In the fall of 1996, I cautiously wrote to my birthmother:
“Dear Sarah, I am writing because I have reason to believe that you are my birthmother. I was born on February 21, 1972 at the Elizabeth Lund Home and was adopted shortly thereafter. I am contacting you because I am interested in learning more about my family medical history. I am going to get married soon, and would like to know as much as I can. I am happy and doing well. I love my family and am not looking for another parent. I merely want information. Nothing more. I apologize if I have upset you by contacting you, but I would appreciate any information you are able to pass along. Thank you for your time.”
I signed the letter “Christina.” I had never used that name before and it seemed so alien to me as my hand forced the signature. Yet, when Sarah called me one month later asking for Christina, I answered “this is she” without hesitation. It turned out that I did have the wrong address, so the letter went to Sarah’s identical twin, Sophie, who was quite upset when she read it. She knew about the baby — me — and the adoption. Sophie passed the letter on to Sarah; Sarah, my birth mother, is the one who called. According to Sarah, hearing from me created some discomfort for the family who never let her forget that she had a baby with a black boy. But, Sarah assured me it was ok, and we proceeded to talk for an hour, first about medical history, then about her memory of what happened around my conception and birth.
As we spoke on the phone, I realized there was a lot I wanted to know, despite what I wrote in the letter. What was Sarah’s relationship like with my birthfather? Why did she give me up? Sarah’s first relationship did not last long. She described my birthfather as “cunning,” “crafty,” manipulative.” Once her parents found out she was pregnant, they planned to put the baby — me — up for adoption immediately after the birth. Even so, Sarah was able to spend a few moments with me after I was born and was the first person to name me. She told me she wasn’t sure what happened to my birthfather after I was born, but she thought he either spent some time in jail or went away to a school for problem teens. Strangely, based on the way she was talking to me, she could not imagine the child she gave birth to as someone other than what she was — white, Irish-English, Catholic.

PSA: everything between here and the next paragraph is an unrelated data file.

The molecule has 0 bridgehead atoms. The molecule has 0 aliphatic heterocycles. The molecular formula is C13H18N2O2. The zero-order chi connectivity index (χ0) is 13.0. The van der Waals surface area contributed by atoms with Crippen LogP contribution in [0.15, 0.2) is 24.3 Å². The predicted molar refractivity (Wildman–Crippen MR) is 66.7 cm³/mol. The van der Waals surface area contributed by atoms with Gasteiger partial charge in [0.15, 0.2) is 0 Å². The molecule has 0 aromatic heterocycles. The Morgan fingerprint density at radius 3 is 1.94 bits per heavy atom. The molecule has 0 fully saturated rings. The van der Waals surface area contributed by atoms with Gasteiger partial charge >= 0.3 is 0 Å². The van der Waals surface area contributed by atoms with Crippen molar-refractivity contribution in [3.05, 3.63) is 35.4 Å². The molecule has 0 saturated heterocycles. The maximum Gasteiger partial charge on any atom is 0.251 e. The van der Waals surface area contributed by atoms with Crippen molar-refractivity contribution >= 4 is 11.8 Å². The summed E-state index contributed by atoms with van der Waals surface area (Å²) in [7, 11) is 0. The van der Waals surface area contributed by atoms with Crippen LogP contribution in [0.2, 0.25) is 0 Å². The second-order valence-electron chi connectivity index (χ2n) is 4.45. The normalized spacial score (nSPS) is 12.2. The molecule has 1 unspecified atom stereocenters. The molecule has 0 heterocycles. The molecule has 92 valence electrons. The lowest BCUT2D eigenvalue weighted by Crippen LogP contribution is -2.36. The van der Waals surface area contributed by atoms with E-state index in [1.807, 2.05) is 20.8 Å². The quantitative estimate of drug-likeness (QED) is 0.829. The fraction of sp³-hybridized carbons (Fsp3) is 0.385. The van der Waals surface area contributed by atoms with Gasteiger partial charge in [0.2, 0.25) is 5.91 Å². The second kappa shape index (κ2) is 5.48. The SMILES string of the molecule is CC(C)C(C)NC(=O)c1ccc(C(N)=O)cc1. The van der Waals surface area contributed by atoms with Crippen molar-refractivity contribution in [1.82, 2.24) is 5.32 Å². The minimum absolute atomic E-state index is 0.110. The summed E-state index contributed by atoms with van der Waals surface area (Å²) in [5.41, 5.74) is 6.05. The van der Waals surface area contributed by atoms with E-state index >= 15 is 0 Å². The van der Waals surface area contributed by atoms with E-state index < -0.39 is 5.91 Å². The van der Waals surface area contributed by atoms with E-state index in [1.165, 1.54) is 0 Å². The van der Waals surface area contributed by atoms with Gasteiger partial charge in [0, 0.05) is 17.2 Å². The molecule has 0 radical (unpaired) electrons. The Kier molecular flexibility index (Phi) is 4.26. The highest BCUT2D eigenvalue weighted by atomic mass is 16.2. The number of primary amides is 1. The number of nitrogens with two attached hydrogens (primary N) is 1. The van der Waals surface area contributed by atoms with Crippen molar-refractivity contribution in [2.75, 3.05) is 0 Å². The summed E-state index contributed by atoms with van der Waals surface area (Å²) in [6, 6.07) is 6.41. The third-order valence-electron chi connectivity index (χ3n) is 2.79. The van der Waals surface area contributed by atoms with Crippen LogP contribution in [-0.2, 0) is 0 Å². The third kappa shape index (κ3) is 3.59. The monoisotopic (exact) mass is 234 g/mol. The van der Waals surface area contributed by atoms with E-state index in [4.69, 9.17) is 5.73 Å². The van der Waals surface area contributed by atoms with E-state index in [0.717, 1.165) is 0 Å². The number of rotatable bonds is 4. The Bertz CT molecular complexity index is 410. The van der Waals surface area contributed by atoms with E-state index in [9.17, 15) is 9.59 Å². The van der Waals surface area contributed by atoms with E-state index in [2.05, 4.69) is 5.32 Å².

Sarah and I ended our conversation promising to write each other. I gave her my address and told her my name was Nicole. She liked that name, too.
The first letter Sarah sent me was short, but it meant the world to me. It included a picture of her, and I felt like I was strangely seeing pieces of my face in someone else. In subsequent letters, Sarah broached the subject of meeting some day, but then reiterated that she could not meet me – not yet – and that her sons could not know about me. She had just divorced a man who was emotionally abusive and constantly reminded her of her mistake; he made her feel horrible about herself. She didn’t want to create more disruption in her sons’ lives. I completely understood, and honestly felt quite nervous at the prospect of meeting her and my half brothers. For me, the closeness yet distance of letter writing was comfortable.
Or so I thought. As I became more comfortable with the idea of communicating with my birthmother, she ironically became less comfortable with this communication. Suddenly, in her 4th letter, she wrote that I should never contact her again. One of her final thoughts in writing was, “Don’t make me regret not having an abortion.” I never wrote her after that.
Little did I know that this abrupt end would lead to a new beginning. The 4 letters and 1 phone conversation with my birthmother opened the door to finding my birthfather. She gave me the most important piece of information not contained in any records available to me. His name was Jack Green.